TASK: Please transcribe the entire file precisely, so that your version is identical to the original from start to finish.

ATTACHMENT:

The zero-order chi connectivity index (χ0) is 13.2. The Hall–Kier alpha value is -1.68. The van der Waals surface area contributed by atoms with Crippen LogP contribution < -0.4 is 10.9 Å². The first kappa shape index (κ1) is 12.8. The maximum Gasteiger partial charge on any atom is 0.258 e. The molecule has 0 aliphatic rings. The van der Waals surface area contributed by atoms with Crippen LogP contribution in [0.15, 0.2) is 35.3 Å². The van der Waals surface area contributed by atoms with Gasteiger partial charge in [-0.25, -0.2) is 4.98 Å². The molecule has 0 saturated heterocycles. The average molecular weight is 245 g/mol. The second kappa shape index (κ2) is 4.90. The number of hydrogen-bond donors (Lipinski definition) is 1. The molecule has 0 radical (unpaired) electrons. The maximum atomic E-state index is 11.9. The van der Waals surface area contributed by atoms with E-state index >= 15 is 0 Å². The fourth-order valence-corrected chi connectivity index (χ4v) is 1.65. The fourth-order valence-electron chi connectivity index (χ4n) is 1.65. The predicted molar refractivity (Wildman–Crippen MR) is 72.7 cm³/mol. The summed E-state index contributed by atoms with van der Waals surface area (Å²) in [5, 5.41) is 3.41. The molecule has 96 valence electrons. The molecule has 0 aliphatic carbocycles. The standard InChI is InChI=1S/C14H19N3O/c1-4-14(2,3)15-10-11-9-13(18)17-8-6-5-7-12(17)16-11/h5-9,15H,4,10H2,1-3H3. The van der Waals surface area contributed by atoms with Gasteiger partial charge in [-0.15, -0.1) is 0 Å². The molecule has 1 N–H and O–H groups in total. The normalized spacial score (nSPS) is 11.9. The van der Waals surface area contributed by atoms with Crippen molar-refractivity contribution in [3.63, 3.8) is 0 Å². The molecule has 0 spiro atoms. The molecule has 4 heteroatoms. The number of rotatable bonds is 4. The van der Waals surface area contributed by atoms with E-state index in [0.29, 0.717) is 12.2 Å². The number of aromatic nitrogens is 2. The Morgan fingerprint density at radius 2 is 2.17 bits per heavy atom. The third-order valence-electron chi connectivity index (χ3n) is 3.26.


The zero-order chi connectivity index (χ0) is 13.2. The Hall–Kier alpha value is -1.68. The van der Waals surface area contributed by atoms with Crippen LogP contribution < -0.4 is 10.9 Å². The first kappa shape index (κ1) is 12.8. The maximum Gasteiger partial charge on any atom is 0.258 e. The molecule has 0 aliphatic rings. The van der Waals surface area contributed by atoms with Crippen LogP contribution in [0.15, 0.2) is 35.3 Å². The van der Waals surface area contributed by atoms with Gasteiger partial charge in [-0.25, -0.2) is 4.98 Å². The molecule has 0 saturated heterocycles. The average molecular weight is 245 g/mol. The second kappa shape index (κ2) is 4.90. The number of hydrogen-bond donors (Lipinski definition) is 1. The molecule has 0 radical (unpaired) electrons. The maximum atomic E-state index is 11.9. The van der Waals surface area contributed by atoms with E-state index >= 15 is 0 Å². The fourth-order valence-corrected chi connectivity index (χ4v) is 1.65. The fourth-order valence-electron chi connectivity index (χ4n) is 1.65. The predicted molar refractivity (Wildman–Crippen MR) is 72.7 cm³/mol. The summed E-state index contributed by atoms with van der Waals surface area (Å²) in [5, 5.41) is 3.41. The molecule has 96 valence electrons. The molecule has 0 aliphatic carbocycles. The standard InChI is InChI=1S/C14H19N3O/c1-4-14(2,3)15-10-11-9-13(18)17-8-6-5-7-12(17)16-11/h5-9,15H,4,10H2,1-3H3. The van der Waals surface area contributed by atoms with Gasteiger partial charge in [-0.15, -0.1) is 0 Å². The molecule has 1 N–H and O–H groups in total. The normalized spacial score (nSPS) is 11.9. The van der Waals surface area contributed by atoms with Crippen molar-refractivity contribution in [3.63, 3.8) is 0 Å². The molecule has 0 spiro atoms. The molecule has 4 heteroatoms. The number of rotatable bonds is 4. The van der Waals surface area contributed by atoms with E-state index in [0.29, 0.717) is 12.2 Å². The number of aromatic nitrogens is 2. The Morgan fingerprint density at radius 2 is 2.17 bits per heavy atom. The third-order valence-electron chi connectivity index (χ3n) is 3.26.